The Bank of Canada cuts back its quantitative easing program on solid economic resiliency
- As expected, the Bank of Canada made no interest rate changes and it is continuing to pull back its quantitative easing weekly bond purchase program to $3 billion from a minimum of $4 billion.
- The April Monetary Policy Report (MPR) baseline forecast is stronger than January's estimates as Canada's real GDP rebounds 6.5% this year, advances 3.7% next year, and climbs 3.2% in 2023.
- The annual 2021 inflation outlook was revised up to 2.3%, followed by 1.9% in 2022 and 2.3% in 2023.
- The Bank of Canada also raised its estimates for potential output or moved the target that helps measure the output gap and the amount of excess slack.
- There was some change in the Bank's extraordinary forward guidance given the upwardly revised outlooks. Excess slack in the economy will persist until mid-2022. The Bank will look for a broad-based recovery before hiking rates. The next policy announcement is scheduled for 9 June.
It was no surprise that the Bank raised the economic and inflation outlooks. Global real GDP is much stronger than was laid out in the January forecast, particularly in terms of a more solid US growth projection, which is stronger than the April IHS Markit US economic forecast. Plus, the domestic economy proved to be more resilient than the Bank forecast during the pandemic's second wave. Higher estimates of potential output are coming from stronger trend labor productivity projections, with total output growth averaging 1.5% this year from a wide range of estimates, 1.4% next year, 2.0% in 2023, and 2.2% in 2024. The Bank's real GDP projections of 7.0% quarter on quarter at annual rates (q/q) in the first quarter and 3.5% q/q in the second quarter are similar to IHS Markit's April forecast. The more contagious new variants and prolonged and sometimes more severe lockdown measures, despite the increased rollout of vaccines, suggest that the economy will slow in the second quarter, highlighting the healthy dose of uncertainty surrounding the outlook and potential output. It should be noted that the Bank of Canada assumed about $85 billion of federal government stimulus spending in the forecast, which was completed before the release of the budget on 19 April. This has contributed to the stronger growth forecasts compared with IHS Markit's forecast.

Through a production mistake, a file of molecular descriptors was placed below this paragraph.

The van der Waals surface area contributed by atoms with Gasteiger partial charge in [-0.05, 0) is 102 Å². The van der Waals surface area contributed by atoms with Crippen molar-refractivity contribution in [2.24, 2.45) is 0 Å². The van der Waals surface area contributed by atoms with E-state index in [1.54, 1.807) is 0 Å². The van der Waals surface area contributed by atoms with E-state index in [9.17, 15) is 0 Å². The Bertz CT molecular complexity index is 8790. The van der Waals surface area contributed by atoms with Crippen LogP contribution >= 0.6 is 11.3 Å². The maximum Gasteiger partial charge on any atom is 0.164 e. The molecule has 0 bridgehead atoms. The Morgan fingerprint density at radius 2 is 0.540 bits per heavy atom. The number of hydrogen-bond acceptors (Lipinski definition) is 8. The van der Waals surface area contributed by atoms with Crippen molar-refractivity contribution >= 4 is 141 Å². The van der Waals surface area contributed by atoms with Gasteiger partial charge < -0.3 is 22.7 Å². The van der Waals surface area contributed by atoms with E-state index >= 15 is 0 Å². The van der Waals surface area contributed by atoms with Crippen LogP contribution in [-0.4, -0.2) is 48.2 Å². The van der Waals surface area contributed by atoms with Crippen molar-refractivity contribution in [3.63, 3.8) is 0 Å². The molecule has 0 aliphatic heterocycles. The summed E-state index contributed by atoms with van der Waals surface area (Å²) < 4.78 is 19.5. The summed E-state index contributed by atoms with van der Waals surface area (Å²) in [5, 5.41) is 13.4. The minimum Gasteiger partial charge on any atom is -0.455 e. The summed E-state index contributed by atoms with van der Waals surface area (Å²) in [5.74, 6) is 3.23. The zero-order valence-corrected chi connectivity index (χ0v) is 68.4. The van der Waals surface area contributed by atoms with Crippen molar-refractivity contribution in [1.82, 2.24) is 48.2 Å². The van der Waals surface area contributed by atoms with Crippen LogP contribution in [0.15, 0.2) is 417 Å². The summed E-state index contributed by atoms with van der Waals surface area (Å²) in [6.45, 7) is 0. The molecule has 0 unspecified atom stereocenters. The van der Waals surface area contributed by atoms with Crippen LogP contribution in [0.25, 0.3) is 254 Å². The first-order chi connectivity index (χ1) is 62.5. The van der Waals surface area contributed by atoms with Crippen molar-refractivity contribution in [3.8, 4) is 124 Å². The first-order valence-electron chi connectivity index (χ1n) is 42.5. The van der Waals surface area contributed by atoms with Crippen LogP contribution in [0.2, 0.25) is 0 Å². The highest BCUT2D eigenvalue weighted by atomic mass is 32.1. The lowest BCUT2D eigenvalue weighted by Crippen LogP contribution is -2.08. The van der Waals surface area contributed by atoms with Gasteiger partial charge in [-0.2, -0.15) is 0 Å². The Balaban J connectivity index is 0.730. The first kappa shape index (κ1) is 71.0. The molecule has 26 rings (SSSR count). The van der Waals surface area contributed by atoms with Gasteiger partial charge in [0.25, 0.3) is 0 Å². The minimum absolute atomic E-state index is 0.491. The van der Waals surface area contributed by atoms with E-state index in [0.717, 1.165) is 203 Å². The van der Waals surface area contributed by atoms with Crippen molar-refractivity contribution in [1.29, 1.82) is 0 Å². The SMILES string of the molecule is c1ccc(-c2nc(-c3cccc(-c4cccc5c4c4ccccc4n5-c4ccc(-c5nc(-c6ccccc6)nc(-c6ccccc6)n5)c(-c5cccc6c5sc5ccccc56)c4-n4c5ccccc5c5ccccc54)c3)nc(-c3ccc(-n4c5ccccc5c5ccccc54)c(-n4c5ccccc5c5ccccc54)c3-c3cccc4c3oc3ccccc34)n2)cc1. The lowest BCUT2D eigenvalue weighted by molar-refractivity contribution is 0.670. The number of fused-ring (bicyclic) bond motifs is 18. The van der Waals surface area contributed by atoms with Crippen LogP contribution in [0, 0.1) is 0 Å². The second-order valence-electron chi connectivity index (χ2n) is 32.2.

Inflation concerns in the MPR are as expected, as temporarily elevated price pressures play out in the near term.
The extraordinary forward guidance changed this month, but the fundamentals remain, with the Bank keeping rates at the effective lower bound until economic capacity is used up and the 2% inflation target is sustainably achieved. New estimates pinpoint this occurring during the second half of next year. This does not necessarily mean that the Bank will begin raising interest rates at this time. Bank of Canada Governor Tiff Macklem will not count the chickens before they hatch, noting in the press conference that the Bank is looking for a full recovery, especially when it comes to pulling the plug on quantitative easing. And, just like previous recoveries, the Bank will focus on labor market conditions before it starts raising interest rates. During the global financial crisis, the Bank was focused on weak youth labor force participation rates. In the April MPR, the Bank rightly states its concern for "low-wage workers, young people, and women. Although recent job numbers have been encouraging, it may take a considerable time for overall employment to recover." The timing of these labor groups' recoveries may not go hand in hand with inflation pressures hitting a sustainable 2% inflation target. April's jobs data are likely to be downbeat given the latest round of extended restrictions. As such, the timing of monetary policy tightening is uncertain and could likely hold off until the first half of 2023, which is currently built into the Canadian macroeconomic forecast.
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